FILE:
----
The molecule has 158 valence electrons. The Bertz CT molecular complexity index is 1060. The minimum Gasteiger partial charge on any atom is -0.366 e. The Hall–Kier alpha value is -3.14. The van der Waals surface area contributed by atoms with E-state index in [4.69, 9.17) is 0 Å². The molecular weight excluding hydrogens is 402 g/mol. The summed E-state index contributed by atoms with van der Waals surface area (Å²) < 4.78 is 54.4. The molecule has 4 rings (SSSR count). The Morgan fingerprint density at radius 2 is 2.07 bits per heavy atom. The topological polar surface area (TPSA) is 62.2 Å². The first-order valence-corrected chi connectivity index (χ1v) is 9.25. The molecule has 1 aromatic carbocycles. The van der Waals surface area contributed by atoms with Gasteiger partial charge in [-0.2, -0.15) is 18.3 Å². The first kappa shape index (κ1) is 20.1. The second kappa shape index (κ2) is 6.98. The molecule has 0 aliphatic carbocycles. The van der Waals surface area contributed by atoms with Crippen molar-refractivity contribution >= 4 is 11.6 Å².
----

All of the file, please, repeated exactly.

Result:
The molecule has 158 valence electrons. The Bertz CT molecular complexity index is 1060. The minimum Gasteiger partial charge on any atom is -0.366 e. The Hall–Kier alpha value is -3.14. The van der Waals surface area contributed by atoms with E-state index in [4.69, 9.17) is 0 Å². The molecular weight excluding hydrogens is 402 g/mol. The summed E-state index contributed by atoms with van der Waals surface area (Å²) < 4.78 is 54.4. The molecule has 4 rings (SSSR count). The Morgan fingerprint density at radius 2 is 2.07 bits per heavy atom. The topological polar surface area (TPSA) is 62.2 Å². The first-order valence-corrected chi connectivity index (χ1v) is 9.25. The molecule has 1 aromatic carbocycles. The van der Waals surface area contributed by atoms with Gasteiger partial charge in [-0.2, -0.15) is 18.3 Å². The first kappa shape index (κ1) is 20.1. The second kappa shape index (κ2) is 6.98. The molecule has 0 aliphatic carbocycles. The van der Waals surface area contributed by atoms with Crippen molar-refractivity contribution >= 4 is 11.6 Å².